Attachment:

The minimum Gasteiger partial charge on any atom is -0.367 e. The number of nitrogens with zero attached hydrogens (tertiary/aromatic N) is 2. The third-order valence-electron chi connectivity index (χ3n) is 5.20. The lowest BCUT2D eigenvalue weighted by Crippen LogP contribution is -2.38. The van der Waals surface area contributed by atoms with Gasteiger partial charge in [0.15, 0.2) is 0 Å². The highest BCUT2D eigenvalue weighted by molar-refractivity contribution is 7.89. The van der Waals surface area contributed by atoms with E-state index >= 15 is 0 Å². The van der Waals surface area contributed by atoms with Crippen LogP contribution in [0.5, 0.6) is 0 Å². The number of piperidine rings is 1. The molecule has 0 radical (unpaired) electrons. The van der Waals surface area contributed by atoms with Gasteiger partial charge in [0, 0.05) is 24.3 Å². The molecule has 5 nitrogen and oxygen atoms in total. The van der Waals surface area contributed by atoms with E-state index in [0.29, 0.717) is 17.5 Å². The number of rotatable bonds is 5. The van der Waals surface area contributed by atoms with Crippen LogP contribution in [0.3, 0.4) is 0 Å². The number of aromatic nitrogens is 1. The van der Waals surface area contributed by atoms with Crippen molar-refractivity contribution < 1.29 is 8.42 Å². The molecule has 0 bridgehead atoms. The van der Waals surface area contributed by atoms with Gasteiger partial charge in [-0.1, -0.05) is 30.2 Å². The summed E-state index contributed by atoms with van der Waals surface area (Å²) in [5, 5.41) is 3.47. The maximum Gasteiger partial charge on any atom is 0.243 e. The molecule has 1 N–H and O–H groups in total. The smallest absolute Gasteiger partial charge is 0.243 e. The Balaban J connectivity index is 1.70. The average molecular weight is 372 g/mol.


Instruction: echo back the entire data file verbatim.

The minimum Gasteiger partial charge on any atom is -0.367 e. The number of nitrogens with zero attached hydrogens (tertiary/aromatic N) is 2. The third-order valence-electron chi connectivity index (χ3n) is 5.20. The lowest BCUT2D eigenvalue weighted by Crippen LogP contribution is -2.38. The van der Waals surface area contributed by atoms with Gasteiger partial charge in [0.15, 0.2) is 0 Å². The highest BCUT2D eigenvalue weighted by molar-refractivity contribution is 7.89. The van der Waals surface area contributed by atoms with E-state index >= 15 is 0 Å². The van der Waals surface area contributed by atoms with Crippen LogP contribution in [0.5, 0.6) is 0 Å². The number of piperidine rings is 1. The molecule has 0 radical (unpaired) electrons. The van der Waals surface area contributed by atoms with Gasteiger partial charge in [0, 0.05) is 24.3 Å². The molecule has 5 nitrogen and oxygen atoms in total. The van der Waals surface area contributed by atoms with E-state index in [0.29, 0.717) is 17.5 Å². The number of rotatable bonds is 5. The van der Waals surface area contributed by atoms with Crippen LogP contribution in [0.3, 0.4) is 0 Å². The number of aromatic nitrogens is 1. The van der Waals surface area contributed by atoms with Crippen molar-refractivity contribution < 1.29 is 8.42 Å². The molecule has 0 bridgehead atoms. The van der Waals surface area contributed by atoms with Gasteiger partial charge in [-0.1, -0.05) is 30.2 Å². The summed E-state index contributed by atoms with van der Waals surface area (Å²) in [5, 5.41) is 3.47. The maximum Gasteiger partial charge on any atom is 0.243 e. The molecule has 1 N–H and O–H groups in total. The smallest absolute Gasteiger partial charge is 0.243 e. The Balaban J connectivity index is 1.70. The average molecular weight is 372 g/mol.